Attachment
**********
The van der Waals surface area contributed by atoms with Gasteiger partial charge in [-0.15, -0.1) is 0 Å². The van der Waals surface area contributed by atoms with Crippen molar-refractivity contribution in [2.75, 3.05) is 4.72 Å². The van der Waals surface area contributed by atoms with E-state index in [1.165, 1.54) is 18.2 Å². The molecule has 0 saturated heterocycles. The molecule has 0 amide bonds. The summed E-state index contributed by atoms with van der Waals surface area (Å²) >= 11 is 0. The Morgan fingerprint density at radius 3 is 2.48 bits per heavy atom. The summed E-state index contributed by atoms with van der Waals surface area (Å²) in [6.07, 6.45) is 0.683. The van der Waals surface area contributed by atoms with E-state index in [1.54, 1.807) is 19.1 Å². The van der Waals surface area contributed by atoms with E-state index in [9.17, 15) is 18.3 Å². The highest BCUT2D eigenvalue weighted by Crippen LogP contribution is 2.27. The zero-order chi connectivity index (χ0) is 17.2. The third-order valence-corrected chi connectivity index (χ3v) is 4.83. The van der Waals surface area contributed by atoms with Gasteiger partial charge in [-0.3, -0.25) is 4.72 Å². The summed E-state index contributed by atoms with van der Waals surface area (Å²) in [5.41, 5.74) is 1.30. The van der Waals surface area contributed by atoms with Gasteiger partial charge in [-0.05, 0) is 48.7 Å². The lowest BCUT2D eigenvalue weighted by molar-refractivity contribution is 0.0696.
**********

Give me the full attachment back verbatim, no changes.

The van der Waals surface area contributed by atoms with Gasteiger partial charge in [-0.15, -0.1) is 0 Å². The van der Waals surface area contributed by atoms with Crippen molar-refractivity contribution in [2.75, 3.05) is 4.72 Å². The van der Waals surface area contributed by atoms with E-state index in [1.165, 1.54) is 18.2 Å². The molecule has 0 saturated heterocycles. The molecule has 0 amide bonds. The summed E-state index contributed by atoms with van der Waals surface area (Å²) >= 11 is 0. The Morgan fingerprint density at radius 3 is 2.48 bits per heavy atom. The summed E-state index contributed by atoms with van der Waals surface area (Å²) in [6.07, 6.45) is 0.683. The van der Waals surface area contributed by atoms with E-state index in [1.54, 1.807) is 19.1 Å². The van der Waals surface area contributed by atoms with E-state index in [9.17, 15) is 18.3 Å². The highest BCUT2D eigenvalue weighted by Crippen LogP contribution is 2.27. The zero-order chi connectivity index (χ0) is 17.2. The third-order valence-corrected chi connectivity index (χ3v) is 4.83. The van der Waals surface area contributed by atoms with Gasteiger partial charge in [-0.3, -0.25) is 4.72 Å². The summed E-state index contributed by atoms with van der Waals surface area (Å²) in [5.41, 5.74) is 1.30. The van der Waals surface area contributed by atoms with Gasteiger partial charge in [-0.05, 0) is 48.7 Å². The lowest BCUT2D eigenvalue weighted by molar-refractivity contribution is 0.0696.